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PaperClimate

The future of energy

The election of Joe Biden as America’s 46th President is just one more important signal that change is imminent, for energy markets and the broader economy. With the world aligned and committed in the fight against climate change, the global movement towards a sustainable energy supply is gaining considerable momentum.
PaperSDGs

AM’s yet to embrace sustainability

Proxy voting is a powerful tool for shareholders to steer corporate agendas towards sustainability-focused decision making. Despite the increased attention to the integration of sustainability in investment solutions, asset managers generally vote against environmental and social proposals. This trend is more pronounced among large and passive players.
PaperSDGs

Big Book of Sustainable Investing

The title says it all. In The Big Book of SI, we analyze sustainable investing today and examine the trends that will shape our future. This new publication also gives investors guidelines on implementation, includes interviews with experts and client cases, and highlights the link between ESG integration and performance. All that in just 102 pages.
PaperThe S in ESG

Engaging with Investors on ESG Issues

Bond issuers—including sovereigns, who represent 50 percent of the fixed income asset class—are faced with increasing scrutiny on environmental, social, and governance (ESG) issues from investors. Forums organized by the World Bank Treasury to promote dialogue between institutional investors and sovereign bond issuers have highlighted the challenges sovereign issuers face in engaging with investors on ESG topics and in communicating ESG-related information that investors consider financially material to their portfolios. This document provides examples, best practices, and action plans that can help debt managers enhance their capacity to engage with investors incorporating ESG information in investment decisions.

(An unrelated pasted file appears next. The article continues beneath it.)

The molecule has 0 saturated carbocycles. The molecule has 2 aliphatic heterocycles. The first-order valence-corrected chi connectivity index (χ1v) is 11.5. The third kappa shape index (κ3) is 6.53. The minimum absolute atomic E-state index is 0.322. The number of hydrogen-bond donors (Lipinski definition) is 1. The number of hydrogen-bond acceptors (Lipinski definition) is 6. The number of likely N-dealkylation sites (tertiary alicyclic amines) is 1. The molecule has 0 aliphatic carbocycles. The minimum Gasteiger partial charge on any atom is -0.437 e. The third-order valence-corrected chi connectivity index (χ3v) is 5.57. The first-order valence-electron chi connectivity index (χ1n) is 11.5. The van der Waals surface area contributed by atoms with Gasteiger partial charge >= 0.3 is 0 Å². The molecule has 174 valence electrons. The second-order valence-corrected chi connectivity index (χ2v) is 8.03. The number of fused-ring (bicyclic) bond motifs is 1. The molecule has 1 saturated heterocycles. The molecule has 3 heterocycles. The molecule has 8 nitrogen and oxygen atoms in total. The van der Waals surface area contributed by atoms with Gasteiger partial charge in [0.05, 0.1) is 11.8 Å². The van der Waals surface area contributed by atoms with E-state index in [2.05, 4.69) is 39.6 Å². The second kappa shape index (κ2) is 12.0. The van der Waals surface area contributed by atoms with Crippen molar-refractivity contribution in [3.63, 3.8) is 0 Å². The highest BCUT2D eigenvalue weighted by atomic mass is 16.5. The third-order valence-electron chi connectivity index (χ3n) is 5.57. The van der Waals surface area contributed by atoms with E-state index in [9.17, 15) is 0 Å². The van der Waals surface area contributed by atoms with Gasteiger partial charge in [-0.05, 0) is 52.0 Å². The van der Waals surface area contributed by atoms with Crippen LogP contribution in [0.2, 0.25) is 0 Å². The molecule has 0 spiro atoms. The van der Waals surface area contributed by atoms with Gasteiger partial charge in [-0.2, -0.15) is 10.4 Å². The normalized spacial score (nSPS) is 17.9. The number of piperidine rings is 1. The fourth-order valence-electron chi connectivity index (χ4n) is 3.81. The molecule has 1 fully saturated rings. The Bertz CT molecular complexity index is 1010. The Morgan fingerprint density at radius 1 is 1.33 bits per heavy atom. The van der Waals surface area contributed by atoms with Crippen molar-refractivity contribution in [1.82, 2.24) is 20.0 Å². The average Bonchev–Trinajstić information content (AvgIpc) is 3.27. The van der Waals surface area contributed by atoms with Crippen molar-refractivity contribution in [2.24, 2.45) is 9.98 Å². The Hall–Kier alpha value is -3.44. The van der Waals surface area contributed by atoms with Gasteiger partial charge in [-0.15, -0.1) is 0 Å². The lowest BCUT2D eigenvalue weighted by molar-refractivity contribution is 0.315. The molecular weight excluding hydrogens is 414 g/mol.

PaperSDGs

Portfolio Engineering

For decades, we have engineered scalable portfolios to help institutional investors achieve their goals. In the past, these goals have typically been financial (eg. return and risk targets), but now many investors are also seeking to achieve environmental and social impacts through their portfolios. We believe the best way to achieve both financial investment goals and these impact goals is through portfolio engineering that incorporates these objectives holistically, beginning with crisply defining an investor's goals, systematically looking across a variety of asset classes to find assets that are aligned with these goals, and then combining those assets to create a portfolio that is designed to achieve a high ratio of return to risk.
PaperPolicy and regulation

New Policy Concensus

We are now at a turning point, with Democrats controlling both legislative chambers and the presidency, and an emerging concensus among Democratic policy makers and their advisors that enables fiscal spending that is both significant in size and ambitious in scope. Later this year, we expect to see the first expansionary fiscal package centered around the pursuing long-term social, environmental, and competitiveness policy goals (following the more immediate COVID recovery package). In these Observations, we explore two key shifts in Democrats' thinking underlying these policy proposals, which we expect will be sustained well beyond this fiscal package.
PaperClimate

Social Conditions Consideration

The ultimate goal of economic policy is simple and timeless - to ensure prosperity and maximise living standards. Broad macroeconomic measures such as GDP growth, the unemployment rate, and inflation had for decades been a good proxy of rising prosperity, so they have dominated economic policy making and are enshrined in most central bank mandates. But even before the COVID-19 crisis, it had become clear that traditional economic measures have increasingly diverged from social outcomes.
PaperClimate

Secular Supply and Demand

Over the past two decades, China's secular rise dominated commodity markets, as its industrialization required a massive amount of raw materials to build up the country. As we consider the future, we see many reasons to be bullish on commodities tactically, but one of the most important secular factors will likely support industrial commodity demand for years to come: the shift in global economies away from fossil fuels and toward greener energy.
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